Other vibrant villages around the world:
Belchite: A Spanish Civil War Town Left in Ruins
There are two villages named Belchite sitting side by side in the south of Spain. One is home to about 1,600 people. The other is a ghost town, ruined during Spain’s Civil War and left untouched as a reminder of the destruction wreaked across the country.
The Spanish Civil War began in 1936. Since winning the general election in February, the left-wing Republican government had been struggling to contain Nationalist uprisings. Assassinations on both sides in July—followed by police-militia shootouts at the murdered men’s funerals—paved the way for full-blown rebellion across the country. War was declared on July 17. By the end of the month, the Nationalist insurgents controlled about a third of Spain.
By mid-1937, the Republicans were fighting back hard, bolstered by the Nationalists’ two failed attempts to capture Madrid. In order to slow the Nationalists’ southward advances, the Republican Army, along with volunteer fighters from the International Brigades, launched an offensive around the town of Belchite. For two weeks, the Nationalists resisted Republican attempts to recapture the village. Thousands died on both sides. By Sept. 7, when the Republicans finally wrested control of Belchite, the place had been decimated.
Since that day, the village of Belchite has been kept in its hollowed-out, rubble-strewn state. A new town was built beside it in 1939, but the old one remains as a living monument.
The victors of the Battle of Belchite ended up losing the war, which plunged Spain into a totalitarian state that lasted until the death of its fascist leader, Generalissimo Francisco Franco, in 1975.
Other magnificent ruins:
The Remains of a Columbus Controversy That Just Won’t Die
He may have died over five centuries ago, but Christopher Columbus has still had an eventful year.
Things kicked off in April, when the Minneapolis City Council voted unanimously to celebrate Indigenous People’s Day instead of Columbus Day. Seattle followed suit in October. There are now 16 states that do not recognize Columbus Day as a public holiday, and a growing number of jurisdictions shifting the focus from the explorer to the effects of colonization on America’s indigenous population. These changes exemplify a growing national sentiment best expressed by John Oliver on Last Week Tonight: "How is Columbus Day still a thing?"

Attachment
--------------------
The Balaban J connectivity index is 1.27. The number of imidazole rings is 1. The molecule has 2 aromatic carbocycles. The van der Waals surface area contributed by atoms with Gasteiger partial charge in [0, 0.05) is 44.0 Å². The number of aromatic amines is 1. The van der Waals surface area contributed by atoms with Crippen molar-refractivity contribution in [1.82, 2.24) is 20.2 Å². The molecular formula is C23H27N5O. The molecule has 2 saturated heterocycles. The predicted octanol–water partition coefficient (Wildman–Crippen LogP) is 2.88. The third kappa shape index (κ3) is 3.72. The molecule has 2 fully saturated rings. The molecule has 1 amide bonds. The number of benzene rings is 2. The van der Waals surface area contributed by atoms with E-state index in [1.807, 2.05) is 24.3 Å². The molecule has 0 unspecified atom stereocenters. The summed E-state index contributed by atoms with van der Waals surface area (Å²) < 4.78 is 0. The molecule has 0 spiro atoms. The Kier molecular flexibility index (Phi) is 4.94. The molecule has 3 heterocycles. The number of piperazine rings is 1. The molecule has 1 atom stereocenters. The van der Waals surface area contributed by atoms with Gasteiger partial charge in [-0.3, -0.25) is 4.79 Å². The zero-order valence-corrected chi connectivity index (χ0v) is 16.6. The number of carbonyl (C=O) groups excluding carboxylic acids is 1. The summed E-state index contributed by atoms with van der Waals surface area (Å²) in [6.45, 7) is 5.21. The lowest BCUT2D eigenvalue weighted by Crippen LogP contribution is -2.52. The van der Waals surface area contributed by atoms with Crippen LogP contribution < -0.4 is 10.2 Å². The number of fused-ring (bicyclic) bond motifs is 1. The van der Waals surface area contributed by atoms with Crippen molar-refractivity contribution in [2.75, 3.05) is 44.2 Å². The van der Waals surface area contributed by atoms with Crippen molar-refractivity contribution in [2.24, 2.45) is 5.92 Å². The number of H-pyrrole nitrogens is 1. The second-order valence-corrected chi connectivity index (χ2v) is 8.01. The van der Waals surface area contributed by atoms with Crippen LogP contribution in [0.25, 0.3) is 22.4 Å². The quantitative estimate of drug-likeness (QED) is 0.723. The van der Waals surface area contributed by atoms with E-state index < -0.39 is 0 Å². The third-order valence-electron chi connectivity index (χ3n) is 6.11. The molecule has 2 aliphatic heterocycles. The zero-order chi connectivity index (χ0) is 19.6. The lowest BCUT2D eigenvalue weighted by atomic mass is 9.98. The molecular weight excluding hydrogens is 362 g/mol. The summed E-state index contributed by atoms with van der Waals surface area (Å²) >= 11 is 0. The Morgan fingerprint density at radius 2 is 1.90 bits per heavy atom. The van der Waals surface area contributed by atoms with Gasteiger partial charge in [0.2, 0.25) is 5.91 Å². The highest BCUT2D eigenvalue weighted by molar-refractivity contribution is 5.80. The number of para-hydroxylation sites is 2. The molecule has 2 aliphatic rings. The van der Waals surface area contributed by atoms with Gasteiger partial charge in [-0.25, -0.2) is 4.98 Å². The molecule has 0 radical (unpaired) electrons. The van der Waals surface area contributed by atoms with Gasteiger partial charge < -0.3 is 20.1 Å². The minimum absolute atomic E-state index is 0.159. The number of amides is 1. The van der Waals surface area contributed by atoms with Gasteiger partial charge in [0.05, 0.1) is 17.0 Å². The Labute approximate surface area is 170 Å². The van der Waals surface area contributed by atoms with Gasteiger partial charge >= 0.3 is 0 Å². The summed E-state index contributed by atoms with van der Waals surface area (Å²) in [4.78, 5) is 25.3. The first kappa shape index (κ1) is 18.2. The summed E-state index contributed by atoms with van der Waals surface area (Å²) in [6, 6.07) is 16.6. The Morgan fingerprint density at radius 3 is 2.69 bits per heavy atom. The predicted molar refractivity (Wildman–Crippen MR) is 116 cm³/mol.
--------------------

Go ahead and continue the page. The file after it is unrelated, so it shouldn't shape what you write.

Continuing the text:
In May, American underwater archeologist Barry Clifford claimed to have discovered the wreck of the Santa Maria, Columbus’ flagship that ran aground off the coast of Haiti on Dec. 25, 1492. "I am confident that a full excavation of the wreck will yield the first-ever detailed marine archaeological evidence of Columbus' discovery of America," Clifford told the BBC. A UNESCO mission, requested by the Haitian government, headed over to examine the wreck, ultimately with anticlimactic results—in October, the team reported that the shipbuilding techniques used to construct this supposed Santa Maria dated to the 17th or 18th century. Case closed; ship still missing.
June saw the introduction of "Columbus" as a verb. Columbusing, according to College Humor, is when white people "discover" a place or phenomenon already well-known to people of color and blithely claim credit for it. (See: twerking; the rapidly gentrifying Brooklyn neighborhood of Bed-Stuy; the term "basic bitch.")
Then there was last month’s left-field lob from Turkish President Recep Tayyip Erdogan. During a speech delivered in Istanbul on Nov. 15, Erdogan claimed Muslim sailors "discovered" America in 1178, a solid three centuries prior to the arrival of Columbus. His evidence for the claim was a 1492 diary entry written by Columbus that mentions a mosque on a hill in Cuba. It was a metaphorical mosque, most likely a natural feature of the land, according to most scholars who’ve delved into the issue. But that didn't stop Erdogan from claiming a 12th-century Muslim presence in America. (The indigenous population, present in North America for thousands of years before any of this went down, did not get a mention. Nor did the Vikings, who made it to Newfoundland circa 1000 A.D.)
Columbus would be rolling in his grave at all of this, but there’s a problem there, too: it’s not certain where he lies, exactly. Due to a lot of posthumous travel, the Italian explorer rests in pieces. Two sites claim to hold his remains: Seville Cathedral in Spain, and the Columbus Lighthouse at Santo Domingo in the Dominican Republic.
Columbus was buried in the Spanish city of Valladolid after dying there in 1506. His son, Diego, wasn’t satisfied with this arrangement, and had his father’s remains disinterred and sent to a monastery in Seville. There they stayed until 1542, when they were packed up and put on a boat bound for Santo Domingo in what is now the Dominican Republic. (The grand new Cathedral of Santa Maria la Menor had just been built in Santo Domingo, and it seemed a fitting location for Columbus' remains.)